LMPD :: Louisville Metro Police Department

Kentucky students must be read Miranda rights at school if police are present

Ky. justices: Officer's presence, custody key


The Miranda warning

"You have the right to remain silent. Anything you say can and will be used against you in a court of law. You have the right to speak to an attorney, and to have an attorney present during any questioning. If you cannot afford a lawyer, one will be provided for you at government expense."


Kentucky students must be given Miranda warnings - that they have right to remain silent and to have a lawyer - if they are interviewed by principals with a school officer present, a divided state Supreme Court ruled Thursday.

In a 4-3 opinion that dissenting justices warned could endanger school safety, the court held that a statement from a Nelson County student who admitted giving two pills to another student must be suppressed because he was not read his rights first.

The student, identified as N.C., was convicted of illegally dispensing a controlled substance and sentenced to 45 days in jail.

Writing for the majority, Justice Mary Noble acknowledged that the case presented "far-reaching questions" and a conflict between "the rights of a juvenile accused of a crime and the needs of school officials to maintain order ... and protect other children."

But the court held that incriminating statements must be suppressed when a school official is working with police and the student is in custody when questioned.

Tim Arnold, the post-trial division director for the Department of Public Advocacy, which represented the student, said the court struck a balance between protecting the rights of students and that of principals to maintain school discipline - while keeping them from becoming "stalking horses for police."

"We are very pleased," he said.

The court said Miranda rights don't have to be read when only school discipline is involved.

But Wayne Young, executive director of the Kentucky Association of School Administrators, said it is hard for school officials to foresee that incidents might turn into a criminal matter.

"It will put our folks in the position of having to make tough calls," said Young, who warned "they may be a little paralyzed."

In his dissent, Justice Bill Cunningham said he fears that principals and assistants, to avoid running afoul of the opinion, won't use school resource officers, making investigations less effective and posing a risk to the principals' safety.

"The majority's insistence that keeping the peace in schools does not require the participation of law enforcement is a faulty assumption ... rooted in the nostalgia of a more innocent time when school discipline was all about ... throwing paper wads and erasers, bathroom graffiti and playing hooky," Cunningham wrote in an opinion joined by Justice Daniel Venters.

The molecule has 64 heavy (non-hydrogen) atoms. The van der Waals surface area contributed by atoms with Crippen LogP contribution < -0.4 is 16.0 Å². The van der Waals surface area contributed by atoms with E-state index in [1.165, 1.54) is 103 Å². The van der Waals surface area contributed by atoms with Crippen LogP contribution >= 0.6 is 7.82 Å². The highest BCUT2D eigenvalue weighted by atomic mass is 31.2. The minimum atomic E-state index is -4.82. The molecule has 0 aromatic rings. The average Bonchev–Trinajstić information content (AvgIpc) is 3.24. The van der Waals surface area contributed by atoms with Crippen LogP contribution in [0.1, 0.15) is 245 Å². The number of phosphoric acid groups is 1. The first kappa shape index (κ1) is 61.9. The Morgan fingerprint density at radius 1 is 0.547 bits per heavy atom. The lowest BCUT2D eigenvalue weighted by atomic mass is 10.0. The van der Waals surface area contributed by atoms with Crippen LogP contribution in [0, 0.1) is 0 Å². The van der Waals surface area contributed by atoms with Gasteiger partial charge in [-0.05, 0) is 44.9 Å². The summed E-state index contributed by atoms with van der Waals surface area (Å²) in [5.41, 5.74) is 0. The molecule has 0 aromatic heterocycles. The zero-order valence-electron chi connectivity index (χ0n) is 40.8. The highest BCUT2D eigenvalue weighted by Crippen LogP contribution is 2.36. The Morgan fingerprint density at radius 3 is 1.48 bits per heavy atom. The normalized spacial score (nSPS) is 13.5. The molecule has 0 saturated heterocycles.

They also disputed that a student is in custody just because he is questioned by a principal with a school officer present.

"The presence of a school resource officer, who by law must be a certified law-enforcement officer, does not make it a custodial interrogation any more than the presence of a priest would have made it a church service," the dissenters wrote.

Justice Lisabeth Hughes Abramson and Chief Justice John D. Minton Jr. noted in a concurring opinion that, under the public-safety exception, students can be questioned without being Mirandized to find a gun that may have been left on school property.

The case began in 2009 when a Nelson County High School teacher found an empty prescription pain pill bottle on a restroom floor with a student's name on it.

School officer Stephen Campbell, an armed deputy sheriff, and Nelson County assistant principal Mike Glass escorted the student to Glass' office, where he was questioned with the door closed.

The student, identified only as N.C., admitted that he did "something stupid" - brought three pills from home because he'd had his wisdom teeth pulled and was in pain, and that he'd given two to another student.

Campbell, now the Nelson County sheriff, charged N.C., who was later convicted, with his sentence contingent on the outcome of his appeal.

The Supreme Court said the decision hinged on whether N.C. was in custody, and it concluded that he was clearly was - he was interviewed in a closed room with an armed police officer sitting across from him.

"No reasonable student, even the vast majority of 17-year-olds, would have believed that he was at liberty to remain silent or to leave," the court said.

It also said N.C. was never told he faced criminal charges or that any statement he made could be used against him.

"If he had been an adult under these same circumstances, there is no question that the statements would not have been admissible under Miranda," Noble wrote for the court.

She was joined by Justice Michelle Keller, Abramson and Minton. Venter also wrote a separate dissent joined by Cunningham and Scott in which they said the statements should not be excluded because the defendant was a juvenile.

Juvenile law is designed to "improve the condition of trouble youths," they said, and should not be sacrificed under the "dubious" notion that excluding illegally obtained evidence deters future misconduct by police officers.